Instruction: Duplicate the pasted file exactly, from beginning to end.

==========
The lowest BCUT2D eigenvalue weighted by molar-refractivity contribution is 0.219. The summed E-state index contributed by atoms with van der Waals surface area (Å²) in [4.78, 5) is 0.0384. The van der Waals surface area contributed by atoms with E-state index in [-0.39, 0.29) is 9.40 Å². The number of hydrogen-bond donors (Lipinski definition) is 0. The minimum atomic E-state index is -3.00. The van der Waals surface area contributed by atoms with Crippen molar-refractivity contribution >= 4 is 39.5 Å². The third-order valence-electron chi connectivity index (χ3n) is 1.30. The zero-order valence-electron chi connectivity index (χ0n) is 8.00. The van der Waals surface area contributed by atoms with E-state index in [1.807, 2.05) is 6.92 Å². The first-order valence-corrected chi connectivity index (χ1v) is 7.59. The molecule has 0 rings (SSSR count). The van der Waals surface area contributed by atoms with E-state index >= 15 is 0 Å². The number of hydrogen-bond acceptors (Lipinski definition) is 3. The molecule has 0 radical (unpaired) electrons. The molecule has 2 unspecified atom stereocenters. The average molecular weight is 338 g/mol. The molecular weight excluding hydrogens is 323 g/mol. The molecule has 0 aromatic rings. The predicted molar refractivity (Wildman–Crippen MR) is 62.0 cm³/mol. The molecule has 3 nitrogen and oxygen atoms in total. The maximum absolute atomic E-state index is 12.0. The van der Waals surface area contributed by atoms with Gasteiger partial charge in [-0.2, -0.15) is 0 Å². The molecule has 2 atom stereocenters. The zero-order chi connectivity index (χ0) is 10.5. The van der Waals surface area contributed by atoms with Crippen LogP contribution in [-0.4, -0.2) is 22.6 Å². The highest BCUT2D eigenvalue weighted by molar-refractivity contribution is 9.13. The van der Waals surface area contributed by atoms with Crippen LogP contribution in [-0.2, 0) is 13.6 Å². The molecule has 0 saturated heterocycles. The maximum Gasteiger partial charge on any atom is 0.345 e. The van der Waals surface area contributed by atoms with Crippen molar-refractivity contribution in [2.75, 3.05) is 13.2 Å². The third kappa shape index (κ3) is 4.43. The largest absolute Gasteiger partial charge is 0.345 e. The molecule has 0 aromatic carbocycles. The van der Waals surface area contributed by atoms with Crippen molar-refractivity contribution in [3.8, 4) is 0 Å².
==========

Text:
The lowest BCUT2D eigenvalue weighted by molar-refractivity contribution is 0.219. The summed E-state index contributed by atoms with van der Waals surface area (Å²) in [4.78, 5) is 0.0384. The van der Waals surface area contributed by atoms with E-state index in [-0.39, 0.29) is 9.40 Å². The number of hydrogen-bond donors (Lipinski definition) is 0. The minimum atomic E-state index is -3.00. The van der Waals surface area contributed by atoms with Crippen molar-refractivity contribution >= 4 is 39.5 Å². The third-order valence-electron chi connectivity index (χ3n) is 1.30. The zero-order valence-electron chi connectivity index (χ0n) is 8.00. The van der Waals surface area contributed by atoms with E-state index in [1.807, 2.05) is 6.92 Å². The first-order valence-corrected chi connectivity index (χ1v) is 7.59. The molecule has 0 rings (SSSR count). The van der Waals surface area contributed by atoms with E-state index >= 15 is 0 Å². The number of hydrogen-bond acceptors (Lipinski definition) is 3. The molecule has 0 radical (unpaired) electrons. The molecule has 2 unspecified atom stereocenters. The average molecular weight is 338 g/mol. The molecular weight excluding hydrogens is 323 g/mol. The molecule has 0 aromatic rings. The predicted molar refractivity (Wildman–Crippen MR) is 62.0 cm³/mol. The molecule has 3 nitrogen and oxygen atoms in total. The maximum absolute atomic E-state index is 12.0. The van der Waals surface area contributed by atoms with Gasteiger partial charge in [-0.2, -0.15) is 0 Å². The molecule has 2 atom stereocenters. The zero-order chi connectivity index (χ0) is 10.5. The van der Waals surface area contributed by atoms with Crippen LogP contribution in [-0.4, -0.2) is 22.6 Å². The highest BCUT2D eigenvalue weighted by molar-refractivity contribution is 9.13. The van der Waals surface area contributed by atoms with Crippen LogP contribution in [-0.2, 0) is 13.6 Å². The molecule has 0 saturated heterocycles. The maximum Gasteiger partial charge on any atom is 0.345 e. The van der Waals surface area contributed by atoms with Crippen molar-refractivity contribution in [2.75, 3.05) is 13.2 Å². The third kappa shape index (κ3) is 4.43. The largest absolute Gasteiger partial charge is 0.345 e. The molecule has 0 aromatic carbocycles. The van der Waals surface area contributed by atoms with Crippen molar-refractivity contribution in [3.8, 4) is 0 Å².